Why Do Crows Chase Hawks and Owls?
If you've ever seen a group of crows swooping after a hawk, you might wonder — why do crows chase hawks? The answer might surprise you.
It’s no secret that backyard birders dislike finding hawks near their feeders. After all, it’s not like the hawks are there for the seed! Crows aren’t regularly winning backyard birder popularity contests either, but after reading this, some might want to re-think their stance on the all-black, highly intelligent birds. Our experts answered the question: Why do crows chase hawks, and is that behavior typical?
Here’s Why Crows Chase Hawks
Birds & Blooms reader Jan Haddrill asks, “Two crows chased a small red-shouldered hawk through my backyard. Is this common?”
Kenn and Kimberly Kaufman: We might expect hawks to be the kings of the air, but other birds regularly harass them. This behavior is called mobbing. Various birds often approach hawks, making alarm calls and even daring to peck at them. No one has come up with a complete explanation for why they do this. It may serve to draw attention to these predators so they can’t take smaller birds by surprise. In the case of crows, which are intelligent and curious birds, it may be partly a tough-guy way of having fun!
Psst—it’s tricky to identify crows vs ravens, but these key details ensure you’ll never get them mixed up again.
During the breeding season, songbirds such as eastern kingbirds and red-winged blackbirds will flutter up to confront hawks that fly too close to their nests. The hawks mostly ignore the efforts of such small birds. Crows, on the other hand, are big enough that they can actually gang up on hawks and chase them away.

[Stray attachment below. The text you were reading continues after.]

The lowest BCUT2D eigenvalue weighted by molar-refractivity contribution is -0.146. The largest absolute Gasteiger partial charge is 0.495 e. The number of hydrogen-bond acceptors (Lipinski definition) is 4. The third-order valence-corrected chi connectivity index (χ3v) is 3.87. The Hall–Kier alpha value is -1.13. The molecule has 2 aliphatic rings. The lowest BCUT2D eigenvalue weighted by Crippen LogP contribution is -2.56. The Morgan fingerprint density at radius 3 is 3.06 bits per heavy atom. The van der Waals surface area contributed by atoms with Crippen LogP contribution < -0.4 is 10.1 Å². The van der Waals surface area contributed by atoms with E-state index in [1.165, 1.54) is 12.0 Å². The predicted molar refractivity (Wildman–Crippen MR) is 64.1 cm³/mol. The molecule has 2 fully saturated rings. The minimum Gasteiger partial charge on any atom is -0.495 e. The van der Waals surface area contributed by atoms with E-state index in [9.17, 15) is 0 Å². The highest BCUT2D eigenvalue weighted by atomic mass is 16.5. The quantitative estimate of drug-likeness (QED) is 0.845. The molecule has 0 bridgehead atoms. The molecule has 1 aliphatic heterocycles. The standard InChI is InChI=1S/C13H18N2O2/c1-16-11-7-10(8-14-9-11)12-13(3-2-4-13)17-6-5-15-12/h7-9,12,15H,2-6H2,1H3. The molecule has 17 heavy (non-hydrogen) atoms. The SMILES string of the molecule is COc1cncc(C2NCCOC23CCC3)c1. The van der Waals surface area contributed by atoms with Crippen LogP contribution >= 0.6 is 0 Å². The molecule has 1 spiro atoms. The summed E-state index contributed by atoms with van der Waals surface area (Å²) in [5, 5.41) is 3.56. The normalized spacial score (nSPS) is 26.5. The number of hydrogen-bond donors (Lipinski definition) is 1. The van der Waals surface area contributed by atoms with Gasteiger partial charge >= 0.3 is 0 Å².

“Mobbing” behaviors might run in the brainy corvid family — Steller’s jays and blue jays do it, too.
Why Do Crows Chase Owls?
“Why would crows chase an owl? I have seen four or five crows flying after and around a barred owl, cawing and squawking, on several occasions,”
asks Mary Leffler of Reynoldsburg, Ohio.
Kenn and Kimberly: Many kinds of birds will harass owls that they discover in the daytime, in a behavior called “mobbing.” Even chickadees will mob little screech-owls. Crows focus on bigger targets like barred owls or great horned owls, and they will also chase hawks and eagles.
If you’ve started to change your mind about crows, check out these pictures that will make you appreciate black birds.